The college, too, is in crisis, although of a financial nature. It has never had much of an endowment, and as noted above had been forced to sell the Mount Carroll campus and move to Waukegan. The support of the alumni, never very generous, had been reduced even more by this seeming desecration of their memories. During the reunion, we addressed this problem in archetypical Shimer fashion: an open discussion chaired by the Chairman of the Board of Shimer. The challenge was to define the essence of a college. Is it the physical location, the people we remember, or the spirit of inquiry that made (and makes) Shimer unique?
While memories of my youth and that of my contemporaries will always be of the Mount Carroll campus, the essence is in the method. What makes Shimer unique is dedication to the truth, to be found by free and open inquiry and discussion. Shimer has always been a school of small classes, usually 12 to 15 students, sitting around a table discussing the great works of Western philosophy, literature, and science. There are no enormous lecture halls, multiple-choice exams, or artificially rigid "right" answers. In order to graduate, you have to pass comprehensive examinations, composed of essay questions. While the curriculum has changed somewhat since I was a student, these fundamental attributes are still in place.
Even so, the old alumni and the new Shimer are not connected as we should be. To help heal this rift, I plan to visit the Waukegan campus and talk to the current teachers and students, mostly the latter. I know that 25 years ago, I would have been very interested in hearing how my predecessors at Shimer had fared after school, had there been alumni that had partaken of the same curriculum. But there is one question I must be able to answer before I am ready to meet the students. That question, of course, is: what did I get out of Shimer?
I wrestled with this question a large part of the reunion weekend; this was the other large question that kept me awake Saturday night. However, it wasn't until after I had arrived home that I had an answer: the knowledge that I was not alone. There were others who lived the life of the mind, others who were willing to hear others' arguments against their most prized conclusions. Extremely bright people, such as those making up the student body of Shimer, have always been resented and reviled; they are the true "oppressed class" in society. Even a normally pro-achievement magazine such as National Review is capable of running a supposedly amusing article entitled "The Resentment of Genius", (July 5, 1993), in which the author, obviously not a genius himself, mocks and trivializes the anguish suffered by those who are far more intellectually capable than those around them. More recently, The Bell Curve, a book that dares to discuss the fact that IQ is very heavily correlated with success in American society, has been savagely attacked as "pseudo-science", even though no serious observer of humanity can fail to acknowledge the correctness of its basic premise. The atmosphere could not be more different at Shimer, where intellectual excellence is the norm, not something to be hidden or denigrated.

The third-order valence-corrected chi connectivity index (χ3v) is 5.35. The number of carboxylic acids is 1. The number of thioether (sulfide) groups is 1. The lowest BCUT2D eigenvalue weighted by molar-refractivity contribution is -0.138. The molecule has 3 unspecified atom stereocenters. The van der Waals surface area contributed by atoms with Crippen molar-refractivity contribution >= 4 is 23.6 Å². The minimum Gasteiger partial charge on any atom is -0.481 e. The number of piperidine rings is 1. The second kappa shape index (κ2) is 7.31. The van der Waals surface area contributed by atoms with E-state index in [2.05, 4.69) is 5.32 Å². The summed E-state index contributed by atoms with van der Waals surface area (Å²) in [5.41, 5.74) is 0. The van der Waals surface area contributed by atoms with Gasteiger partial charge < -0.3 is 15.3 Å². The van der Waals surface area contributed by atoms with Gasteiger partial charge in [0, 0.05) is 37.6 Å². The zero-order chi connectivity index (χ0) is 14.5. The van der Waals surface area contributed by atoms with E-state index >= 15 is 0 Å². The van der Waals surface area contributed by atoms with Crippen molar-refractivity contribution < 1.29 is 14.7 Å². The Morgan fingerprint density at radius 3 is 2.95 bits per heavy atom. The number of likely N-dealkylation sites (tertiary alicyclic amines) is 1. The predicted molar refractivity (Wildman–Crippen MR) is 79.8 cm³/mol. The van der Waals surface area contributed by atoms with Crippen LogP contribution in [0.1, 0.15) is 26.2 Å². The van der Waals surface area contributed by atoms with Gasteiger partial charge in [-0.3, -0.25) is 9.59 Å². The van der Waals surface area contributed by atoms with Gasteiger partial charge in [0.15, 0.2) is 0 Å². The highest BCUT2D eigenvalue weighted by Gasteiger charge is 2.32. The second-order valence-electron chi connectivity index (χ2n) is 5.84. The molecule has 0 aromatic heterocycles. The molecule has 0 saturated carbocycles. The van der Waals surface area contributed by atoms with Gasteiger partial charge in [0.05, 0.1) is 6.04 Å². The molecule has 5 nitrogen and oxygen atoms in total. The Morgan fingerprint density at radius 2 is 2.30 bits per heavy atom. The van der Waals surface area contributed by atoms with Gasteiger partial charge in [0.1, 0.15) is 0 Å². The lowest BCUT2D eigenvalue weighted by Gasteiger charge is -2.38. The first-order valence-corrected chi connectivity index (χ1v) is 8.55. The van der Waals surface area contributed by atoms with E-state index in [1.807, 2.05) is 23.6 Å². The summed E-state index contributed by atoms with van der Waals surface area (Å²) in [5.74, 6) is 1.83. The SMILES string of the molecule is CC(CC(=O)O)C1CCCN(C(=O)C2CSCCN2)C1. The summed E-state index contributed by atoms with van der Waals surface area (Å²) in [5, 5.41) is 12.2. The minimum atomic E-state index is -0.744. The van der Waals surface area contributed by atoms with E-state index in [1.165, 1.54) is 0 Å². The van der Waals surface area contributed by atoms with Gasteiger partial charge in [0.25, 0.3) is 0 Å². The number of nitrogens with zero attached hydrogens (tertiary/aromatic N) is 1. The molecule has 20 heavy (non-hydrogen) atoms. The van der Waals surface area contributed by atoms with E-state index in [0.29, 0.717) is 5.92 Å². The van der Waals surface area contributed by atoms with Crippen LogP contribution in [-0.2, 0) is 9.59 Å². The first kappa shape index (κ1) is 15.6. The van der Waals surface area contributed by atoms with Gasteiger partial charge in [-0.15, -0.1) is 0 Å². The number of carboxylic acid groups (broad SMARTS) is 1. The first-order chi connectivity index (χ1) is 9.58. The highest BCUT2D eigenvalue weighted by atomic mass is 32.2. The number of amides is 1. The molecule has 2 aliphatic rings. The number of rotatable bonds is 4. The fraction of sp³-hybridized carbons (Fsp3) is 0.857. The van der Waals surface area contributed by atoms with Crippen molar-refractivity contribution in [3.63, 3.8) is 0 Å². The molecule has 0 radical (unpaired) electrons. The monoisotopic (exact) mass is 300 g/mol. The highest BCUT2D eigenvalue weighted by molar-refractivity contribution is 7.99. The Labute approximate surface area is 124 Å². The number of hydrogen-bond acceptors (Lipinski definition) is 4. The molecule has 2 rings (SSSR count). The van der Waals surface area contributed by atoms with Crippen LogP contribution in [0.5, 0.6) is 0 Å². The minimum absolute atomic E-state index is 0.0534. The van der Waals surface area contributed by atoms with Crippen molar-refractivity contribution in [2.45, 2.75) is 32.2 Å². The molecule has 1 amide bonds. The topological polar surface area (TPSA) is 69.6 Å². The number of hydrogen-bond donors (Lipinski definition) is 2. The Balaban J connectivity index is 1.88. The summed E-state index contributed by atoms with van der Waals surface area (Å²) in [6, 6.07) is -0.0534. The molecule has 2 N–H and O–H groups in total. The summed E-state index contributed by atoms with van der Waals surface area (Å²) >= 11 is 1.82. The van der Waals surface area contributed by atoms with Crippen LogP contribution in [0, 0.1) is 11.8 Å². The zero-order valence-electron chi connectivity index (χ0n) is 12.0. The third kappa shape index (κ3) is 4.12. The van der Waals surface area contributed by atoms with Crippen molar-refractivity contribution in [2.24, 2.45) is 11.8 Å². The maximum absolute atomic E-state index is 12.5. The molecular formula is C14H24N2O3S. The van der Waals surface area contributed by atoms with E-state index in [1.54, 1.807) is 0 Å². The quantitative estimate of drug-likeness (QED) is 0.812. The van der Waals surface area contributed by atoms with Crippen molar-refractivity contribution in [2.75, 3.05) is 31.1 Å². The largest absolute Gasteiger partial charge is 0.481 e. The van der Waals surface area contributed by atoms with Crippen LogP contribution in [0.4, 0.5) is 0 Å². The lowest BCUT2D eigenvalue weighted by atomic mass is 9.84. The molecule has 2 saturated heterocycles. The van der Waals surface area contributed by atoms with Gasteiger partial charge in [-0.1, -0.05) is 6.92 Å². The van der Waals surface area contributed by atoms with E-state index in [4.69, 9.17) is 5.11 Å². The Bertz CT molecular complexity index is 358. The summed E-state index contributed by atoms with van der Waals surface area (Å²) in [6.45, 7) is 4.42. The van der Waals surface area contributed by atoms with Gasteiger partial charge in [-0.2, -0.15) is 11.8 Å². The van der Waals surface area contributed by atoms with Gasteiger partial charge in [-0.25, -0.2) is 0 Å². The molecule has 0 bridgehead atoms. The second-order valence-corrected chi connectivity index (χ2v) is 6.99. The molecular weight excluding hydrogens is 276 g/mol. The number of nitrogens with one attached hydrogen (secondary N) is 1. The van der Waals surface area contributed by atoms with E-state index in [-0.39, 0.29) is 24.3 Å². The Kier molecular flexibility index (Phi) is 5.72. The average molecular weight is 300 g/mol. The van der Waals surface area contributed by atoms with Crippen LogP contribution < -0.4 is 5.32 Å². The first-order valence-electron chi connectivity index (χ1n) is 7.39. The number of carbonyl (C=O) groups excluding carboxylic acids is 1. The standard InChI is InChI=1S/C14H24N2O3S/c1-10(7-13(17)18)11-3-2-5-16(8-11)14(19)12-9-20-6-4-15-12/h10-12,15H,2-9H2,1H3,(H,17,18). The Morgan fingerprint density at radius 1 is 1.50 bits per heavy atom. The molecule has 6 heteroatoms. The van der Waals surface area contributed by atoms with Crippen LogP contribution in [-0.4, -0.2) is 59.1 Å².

The openness to new ideas and arguments extends even to the realm of politics. Most of my alumni contemporaries are extremely liberal politically, whereas I am extremely libertarian; however, contrary to my usual experience in attempting to discuss politics with non-libertarians, I found that my arguments for radical individual freedom were considered rather than rejected out of hand. If only such generosity of spirit were more common in society!
Since that time, I have resumed contact with a number of my old
classmates, and have been newly surprised at the ease with which
have resumed our old conversations. I do not intend to let these
friendships slip away again, if only because of the difficulty of
finding people with whom I have so much in common. Of course, one
where such people might be found is on Shimer's new campus. After
to those who treasure the intellect, age and other surface
are much less important than the person under the skin.